We’re down to the last three games of the regular season, the Tribe is fighting for a spot in the wildcard playoff game — and suddenly the team finds that it is without a closer.
A closer is a crucial component of any successful modern professional baseball team. Every team craves an unflappable Mariano Rivera-type who comes in to the ninth inning with a one-run lead and the game on the line and coolly slams the door on any possible comeback. Of course, there is only one Mariano Rivera. All other closers wax and wane. They may look unhittable for a while, but then they will blow up, fritter away leads, and cause fans to tear their hair out.
The Indians’ closer, Chris Perez, has been like that this season, but even more so. He’s had a number of bad outings recently, and last night he came in when the Tribe was up by 5 runs in the ninth and got bombed, leaving it for another reliever to get the last out in what became a nail-biting 6-5 win. After the game, Perez apparently talked to Indians manager Terry Francona and said he didn’t want to cost the team games while he struggled with his pitching.
So now Francona — who has done a fantastic job managing the Tribe this year — has to make an impossible decision with the playoffs on the line. What does he do with a closer who can’t close any more, and apparently has lost the confidence that every successful closer must have? And who do you replace him with? Justin Masterson, a fine starter who is recovering from an injury? Joe Smith, the reliable eighth-inning set-up man? Closing major league ballgames requires a special type of person, and trying to find a new closer through trial and error when every game is crucial is asking the impossible. If Terry Francona can figure this out, he’s more than just a great manager — he’s a genius.
I’m trying not to get my hopes up about the Tribe, but they’re making that difficult.
The Tribe played well at the beginning of the year, then hit the skids big time. They lost a bunch of games and plummeted in the standings, and I thought the season was probably over. But somehow, some way, they pulled it together and scraped out some stunning, last-minute wins. Today Justin Masterson pitched a beautiful game, shutting out the White Sox 4-0. With the win the Indians completed a four-game sweep of the Sox, in Chicago, and moved into a tie with Detroit for first place.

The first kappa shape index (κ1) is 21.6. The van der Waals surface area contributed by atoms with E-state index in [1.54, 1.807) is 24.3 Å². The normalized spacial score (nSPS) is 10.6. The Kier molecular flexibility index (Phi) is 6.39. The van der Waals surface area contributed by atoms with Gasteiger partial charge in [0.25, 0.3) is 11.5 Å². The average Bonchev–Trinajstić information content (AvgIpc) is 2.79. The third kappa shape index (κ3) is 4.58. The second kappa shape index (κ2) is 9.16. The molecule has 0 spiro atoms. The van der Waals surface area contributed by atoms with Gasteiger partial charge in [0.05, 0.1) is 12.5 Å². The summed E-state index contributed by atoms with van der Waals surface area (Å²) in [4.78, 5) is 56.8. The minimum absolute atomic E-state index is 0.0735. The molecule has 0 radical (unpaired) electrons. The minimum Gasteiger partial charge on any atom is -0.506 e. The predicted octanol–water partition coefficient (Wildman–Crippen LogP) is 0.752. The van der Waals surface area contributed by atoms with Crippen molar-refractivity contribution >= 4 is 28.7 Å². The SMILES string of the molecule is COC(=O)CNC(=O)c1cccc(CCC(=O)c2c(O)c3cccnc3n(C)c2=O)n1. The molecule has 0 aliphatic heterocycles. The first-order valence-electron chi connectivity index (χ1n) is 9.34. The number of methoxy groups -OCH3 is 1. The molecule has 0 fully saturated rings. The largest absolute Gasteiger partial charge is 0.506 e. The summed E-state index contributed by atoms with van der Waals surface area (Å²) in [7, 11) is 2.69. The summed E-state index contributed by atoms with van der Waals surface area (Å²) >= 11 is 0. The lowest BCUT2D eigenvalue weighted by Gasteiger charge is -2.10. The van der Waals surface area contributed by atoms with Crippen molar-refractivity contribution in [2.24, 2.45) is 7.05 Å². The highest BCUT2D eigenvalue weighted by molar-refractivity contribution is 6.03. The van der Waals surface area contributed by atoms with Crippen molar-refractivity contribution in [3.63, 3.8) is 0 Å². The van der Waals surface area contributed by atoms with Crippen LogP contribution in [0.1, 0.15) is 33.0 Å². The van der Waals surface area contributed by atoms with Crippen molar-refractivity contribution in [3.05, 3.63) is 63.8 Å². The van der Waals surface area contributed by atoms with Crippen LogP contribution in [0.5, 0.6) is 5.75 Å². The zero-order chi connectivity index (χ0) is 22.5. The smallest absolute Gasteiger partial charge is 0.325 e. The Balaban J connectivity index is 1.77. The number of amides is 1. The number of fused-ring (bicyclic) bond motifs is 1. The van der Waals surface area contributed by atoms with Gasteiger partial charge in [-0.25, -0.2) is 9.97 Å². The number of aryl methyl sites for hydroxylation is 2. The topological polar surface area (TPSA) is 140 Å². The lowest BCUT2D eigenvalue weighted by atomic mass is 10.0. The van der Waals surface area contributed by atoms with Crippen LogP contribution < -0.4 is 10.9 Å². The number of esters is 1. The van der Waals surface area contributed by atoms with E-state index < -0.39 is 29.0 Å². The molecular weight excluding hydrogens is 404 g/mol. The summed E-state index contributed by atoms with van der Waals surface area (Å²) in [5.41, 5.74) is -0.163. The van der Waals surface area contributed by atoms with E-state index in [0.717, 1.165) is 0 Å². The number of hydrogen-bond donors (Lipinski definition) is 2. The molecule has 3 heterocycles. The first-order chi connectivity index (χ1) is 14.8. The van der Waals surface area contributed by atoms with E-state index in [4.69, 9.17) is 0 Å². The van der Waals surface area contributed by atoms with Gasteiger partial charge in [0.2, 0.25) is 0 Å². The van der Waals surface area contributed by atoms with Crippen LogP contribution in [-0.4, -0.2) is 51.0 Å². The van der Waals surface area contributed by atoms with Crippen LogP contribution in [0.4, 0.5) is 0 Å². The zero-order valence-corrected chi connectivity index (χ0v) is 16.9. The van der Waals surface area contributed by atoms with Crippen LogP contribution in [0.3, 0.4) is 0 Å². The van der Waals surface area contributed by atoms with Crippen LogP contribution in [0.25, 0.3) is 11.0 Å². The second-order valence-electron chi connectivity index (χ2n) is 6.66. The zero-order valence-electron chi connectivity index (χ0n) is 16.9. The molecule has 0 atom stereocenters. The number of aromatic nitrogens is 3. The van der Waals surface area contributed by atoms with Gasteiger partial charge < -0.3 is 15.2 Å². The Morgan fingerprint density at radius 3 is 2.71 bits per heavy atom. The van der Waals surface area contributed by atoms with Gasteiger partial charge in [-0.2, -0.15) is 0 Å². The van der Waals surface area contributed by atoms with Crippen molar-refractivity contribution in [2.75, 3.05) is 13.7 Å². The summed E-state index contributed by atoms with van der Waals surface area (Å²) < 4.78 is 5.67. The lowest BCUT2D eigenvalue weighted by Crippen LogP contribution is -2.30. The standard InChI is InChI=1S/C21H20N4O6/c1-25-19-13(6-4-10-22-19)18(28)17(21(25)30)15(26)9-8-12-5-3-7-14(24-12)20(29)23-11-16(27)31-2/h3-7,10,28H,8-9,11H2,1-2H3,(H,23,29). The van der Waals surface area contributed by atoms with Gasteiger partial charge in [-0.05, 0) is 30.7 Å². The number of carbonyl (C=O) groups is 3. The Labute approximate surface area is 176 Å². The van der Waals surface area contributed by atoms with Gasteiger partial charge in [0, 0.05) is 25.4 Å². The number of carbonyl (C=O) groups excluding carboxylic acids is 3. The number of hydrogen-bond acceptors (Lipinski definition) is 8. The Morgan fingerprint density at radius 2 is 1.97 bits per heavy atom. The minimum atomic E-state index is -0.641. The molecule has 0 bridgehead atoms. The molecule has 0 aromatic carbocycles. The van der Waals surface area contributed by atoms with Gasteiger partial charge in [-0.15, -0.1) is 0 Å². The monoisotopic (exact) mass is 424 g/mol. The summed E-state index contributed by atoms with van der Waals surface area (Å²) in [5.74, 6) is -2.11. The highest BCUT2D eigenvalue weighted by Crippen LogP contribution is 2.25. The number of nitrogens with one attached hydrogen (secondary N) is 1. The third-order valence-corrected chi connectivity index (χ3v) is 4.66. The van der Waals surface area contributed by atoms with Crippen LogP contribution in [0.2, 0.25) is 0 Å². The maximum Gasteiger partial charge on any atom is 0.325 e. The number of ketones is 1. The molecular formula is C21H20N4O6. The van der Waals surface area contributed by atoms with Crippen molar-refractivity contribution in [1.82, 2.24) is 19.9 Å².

I don’t know how the Tribe is doing it — I really don’t. They don’t have a star-studded lineup filled with potent hitters, and lately their bullpen has really struggled. They’ve gotten pounded by the stud teams in the American League. But these guys find a way to beat the bad teams, and so far that’s been good enough. The fact that Detroit has fallen on hard times hasn’t hurt, either.
I’m still not expecting a lot from the Tribe this year — I’m really not. But now we’re moving into July, the Indians have shown some admirable fortitude, and baseball remains worth watching for Cleveland fans. Not bad!
The All-Star Game marks the unofficial midpoint of the baseball season. It is a good time to take stock of your favorite team.
Fans of the Cleveland Indians can look back at the first half of the 2011 season with pleasure. No one expected the Tribe to be in contention, yet the team has held first place in the American League for most of the season. Although a late stumble leaves the Tribe a half game behind Detroit at the All-Star break, every Indians fan has to admit that the team has exceeded expectations.
The success hasn’t come without a struggle. Asdrubal Cabrera, who leads the Indians in virtually every offensive category, has had a great season, but the team often has had to scratch and claw for runs and count on pitching and defense to pull them through — and the pitching and defense, for the most part, has done so. Starters Justin Masterson and Josh Tomlin have pitched extremely well, and Carlos Carrasco had a stretch where he was close to unhittable. The bullpen has been reliable and closer Chris Perez already has notched 21 saves. The defense has been stout. And manager Manny Acta and his staff have done a good job of molding and motivating the team.
There is still a lot of baseball to be played, of course, and we could well see the 2011 edition of the Tribe fade into oblivion — or we could see the bats in the Wigwam heat up and keep the team in contention until the season’s end. It will make the second half of the season a lot more interesting than Cleveland fans had any right to expect.